Lorsque l’on demande aux Européens de citer la femme la plus influente dans le monde, la plupart répondent sans hésiter « Angela Merkel » ; lorsqu’il faut en nommer une autre, à ce moment-là, c’est « Margaret Thatcher ». L’une vient de mourir, l’autre d’être réélue triomphalement. Mais qu’ont-elles réellement en commun ?
These two women who made history both came from relatively modest protestant families and defied male chauvinism first by studying to be scientists.
They were both the first female president of their conservative party and were regarded as hard workers. They both won three terms at the head of the government after several years as ministers. They both had a certain control over the policies and a strong influence on European policies with some common goals: defending their country’s sovereignty and fighting inflation.
But they are different in so many ways. Angela Merkel is the daughter of a pastor who taught her Christian values. She has always defended social democracy and for her fighting poverty and wretchedness was as important as boosting growth. She got the honorific title of “Mother of Germany”, a proof that her people -even many of her opponents- like and respect her.
Margaret Thatcher, a shopkeeper’s daughter, discovered the Victorian values of work, organization, effort and self-help as a young girl, which determined her convictions during her whole life. She defended liberal and conservative policies which have made the rich richer, the poor poorer and the United Kingdom as unequal as the USA. The Russians called her “the Iron Lady” and it became her title. She was not loved but widely respected. Her legacy is still acutely controversial.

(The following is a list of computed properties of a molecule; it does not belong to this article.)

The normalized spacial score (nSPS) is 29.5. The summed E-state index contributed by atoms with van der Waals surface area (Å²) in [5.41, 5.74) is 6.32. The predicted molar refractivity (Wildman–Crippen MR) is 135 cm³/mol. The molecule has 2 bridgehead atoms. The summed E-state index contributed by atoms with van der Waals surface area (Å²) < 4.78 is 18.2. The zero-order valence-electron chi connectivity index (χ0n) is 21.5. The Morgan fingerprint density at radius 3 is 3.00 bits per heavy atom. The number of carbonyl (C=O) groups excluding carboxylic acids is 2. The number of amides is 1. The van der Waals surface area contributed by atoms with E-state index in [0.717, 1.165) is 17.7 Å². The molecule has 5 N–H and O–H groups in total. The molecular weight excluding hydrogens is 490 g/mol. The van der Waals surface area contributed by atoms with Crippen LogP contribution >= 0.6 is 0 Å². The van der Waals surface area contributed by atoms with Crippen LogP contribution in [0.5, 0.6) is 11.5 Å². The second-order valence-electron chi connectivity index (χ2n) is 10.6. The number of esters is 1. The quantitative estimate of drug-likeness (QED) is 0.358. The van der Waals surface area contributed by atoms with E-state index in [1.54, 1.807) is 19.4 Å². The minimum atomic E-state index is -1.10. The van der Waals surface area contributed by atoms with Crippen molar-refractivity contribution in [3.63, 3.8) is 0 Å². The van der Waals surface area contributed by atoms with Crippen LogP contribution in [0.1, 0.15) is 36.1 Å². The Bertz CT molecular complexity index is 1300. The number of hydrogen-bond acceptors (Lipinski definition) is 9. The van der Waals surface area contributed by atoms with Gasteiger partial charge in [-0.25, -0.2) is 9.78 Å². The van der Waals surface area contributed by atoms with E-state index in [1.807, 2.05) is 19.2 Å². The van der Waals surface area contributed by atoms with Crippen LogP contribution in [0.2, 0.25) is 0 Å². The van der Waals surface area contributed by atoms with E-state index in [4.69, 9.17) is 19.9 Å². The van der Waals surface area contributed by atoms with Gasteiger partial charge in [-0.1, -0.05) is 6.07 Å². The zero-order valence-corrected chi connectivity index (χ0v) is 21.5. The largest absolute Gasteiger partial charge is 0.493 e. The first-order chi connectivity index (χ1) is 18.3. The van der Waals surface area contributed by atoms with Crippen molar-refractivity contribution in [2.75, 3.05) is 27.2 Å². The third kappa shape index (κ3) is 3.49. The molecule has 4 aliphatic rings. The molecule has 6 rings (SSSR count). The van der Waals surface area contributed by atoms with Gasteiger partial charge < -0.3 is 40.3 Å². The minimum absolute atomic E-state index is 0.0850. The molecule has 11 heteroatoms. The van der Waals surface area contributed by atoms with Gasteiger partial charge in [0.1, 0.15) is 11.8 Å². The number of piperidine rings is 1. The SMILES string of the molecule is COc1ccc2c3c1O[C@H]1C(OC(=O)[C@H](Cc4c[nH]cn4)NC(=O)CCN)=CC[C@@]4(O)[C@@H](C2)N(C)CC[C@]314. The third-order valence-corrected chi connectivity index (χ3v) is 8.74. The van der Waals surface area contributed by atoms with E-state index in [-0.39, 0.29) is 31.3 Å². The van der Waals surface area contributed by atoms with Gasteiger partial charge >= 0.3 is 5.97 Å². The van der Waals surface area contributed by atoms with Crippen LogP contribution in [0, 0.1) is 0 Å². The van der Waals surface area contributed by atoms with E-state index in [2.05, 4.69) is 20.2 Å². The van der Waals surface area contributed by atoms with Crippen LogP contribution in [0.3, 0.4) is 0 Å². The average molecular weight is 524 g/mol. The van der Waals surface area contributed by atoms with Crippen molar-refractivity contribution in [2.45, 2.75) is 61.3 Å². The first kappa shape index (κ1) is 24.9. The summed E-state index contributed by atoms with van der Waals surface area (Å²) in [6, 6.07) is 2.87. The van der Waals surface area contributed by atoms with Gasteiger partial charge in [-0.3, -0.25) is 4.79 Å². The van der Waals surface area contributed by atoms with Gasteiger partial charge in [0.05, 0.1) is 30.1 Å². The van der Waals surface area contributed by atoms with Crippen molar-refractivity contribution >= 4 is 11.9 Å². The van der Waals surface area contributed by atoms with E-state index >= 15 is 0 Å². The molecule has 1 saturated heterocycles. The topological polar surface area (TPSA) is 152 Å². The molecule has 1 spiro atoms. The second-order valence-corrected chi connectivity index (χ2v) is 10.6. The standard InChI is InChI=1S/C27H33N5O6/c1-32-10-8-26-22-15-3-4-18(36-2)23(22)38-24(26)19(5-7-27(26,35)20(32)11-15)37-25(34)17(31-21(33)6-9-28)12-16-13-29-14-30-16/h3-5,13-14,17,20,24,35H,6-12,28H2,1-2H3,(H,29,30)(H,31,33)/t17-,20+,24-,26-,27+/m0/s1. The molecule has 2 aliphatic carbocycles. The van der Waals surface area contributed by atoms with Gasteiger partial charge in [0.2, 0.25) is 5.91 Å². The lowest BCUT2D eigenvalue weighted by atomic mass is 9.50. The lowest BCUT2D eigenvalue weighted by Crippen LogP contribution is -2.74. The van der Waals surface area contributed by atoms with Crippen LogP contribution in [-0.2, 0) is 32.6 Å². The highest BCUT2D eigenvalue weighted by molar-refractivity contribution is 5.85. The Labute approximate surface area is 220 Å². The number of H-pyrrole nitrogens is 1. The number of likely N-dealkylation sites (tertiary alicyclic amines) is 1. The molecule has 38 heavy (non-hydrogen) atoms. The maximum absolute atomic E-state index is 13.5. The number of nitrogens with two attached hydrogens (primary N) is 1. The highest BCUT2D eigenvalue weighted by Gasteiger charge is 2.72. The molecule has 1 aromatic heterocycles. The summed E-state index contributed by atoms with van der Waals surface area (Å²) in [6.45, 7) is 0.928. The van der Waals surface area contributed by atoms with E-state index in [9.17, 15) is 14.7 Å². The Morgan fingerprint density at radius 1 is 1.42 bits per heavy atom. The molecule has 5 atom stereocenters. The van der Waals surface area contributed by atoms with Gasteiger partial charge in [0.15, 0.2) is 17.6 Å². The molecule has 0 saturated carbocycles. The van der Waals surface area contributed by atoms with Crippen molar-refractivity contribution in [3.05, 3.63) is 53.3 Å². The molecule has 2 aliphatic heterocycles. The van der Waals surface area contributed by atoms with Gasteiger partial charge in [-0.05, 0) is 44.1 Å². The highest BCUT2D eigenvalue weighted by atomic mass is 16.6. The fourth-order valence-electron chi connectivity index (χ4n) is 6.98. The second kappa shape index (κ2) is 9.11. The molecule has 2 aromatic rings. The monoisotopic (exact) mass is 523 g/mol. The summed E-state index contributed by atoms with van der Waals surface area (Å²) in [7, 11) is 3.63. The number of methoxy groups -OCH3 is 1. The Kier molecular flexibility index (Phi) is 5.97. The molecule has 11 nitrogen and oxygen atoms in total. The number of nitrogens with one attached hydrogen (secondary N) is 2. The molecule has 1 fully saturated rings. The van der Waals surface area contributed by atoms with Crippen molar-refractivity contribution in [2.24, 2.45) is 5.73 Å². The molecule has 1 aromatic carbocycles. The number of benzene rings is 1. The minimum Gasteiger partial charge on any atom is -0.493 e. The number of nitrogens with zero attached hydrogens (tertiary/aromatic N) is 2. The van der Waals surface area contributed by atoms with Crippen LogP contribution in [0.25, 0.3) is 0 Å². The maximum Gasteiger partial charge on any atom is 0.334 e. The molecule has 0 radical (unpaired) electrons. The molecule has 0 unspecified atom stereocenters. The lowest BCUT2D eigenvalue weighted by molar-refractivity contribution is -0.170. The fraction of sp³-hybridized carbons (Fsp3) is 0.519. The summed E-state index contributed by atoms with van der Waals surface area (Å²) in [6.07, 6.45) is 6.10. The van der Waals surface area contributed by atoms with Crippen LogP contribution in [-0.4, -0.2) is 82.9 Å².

Margaret Thatcher was Prime Minister from Mai, 4th 1979 to November, 28th 1990. Her government presided over the hollowing out of British manufacturing and her deregulation of the London City led to the mushroom growth of “casino capitalism” and the financial bubble, which burst in 2008. Angela Merkel had to fight the last crisis. She took part in a lot of summits in order to introduce new financial regulations. She defended the German industry at times when outsourcing is less and less appreciated. Her country is doing significantly better than the other European countries, with a growth rate between two and four percent.
Angela Merkel and Margaret Thatcher both have shown that when a woman comes into power, she has to be harder than a man. But their leadership styles were widely different: Thatcher was a seductress who used her femininity to rule over all the men in her Cabinet, whereas Merkel has made an art out of leading from behind and being underestimated by her rivals. Thatcher enjoyed being the only woman in the room, and made it harder for other women to break the glass ceiling. Merkel on the other hand has improved Germany’s family policy to make it easier for women to get back to work once they have had children. Merkel’s leadership style may ultimately prove more effective: after her last victory, she is about to eclipse Margaret Thatcher as Europe’s longest serving elected female head of government.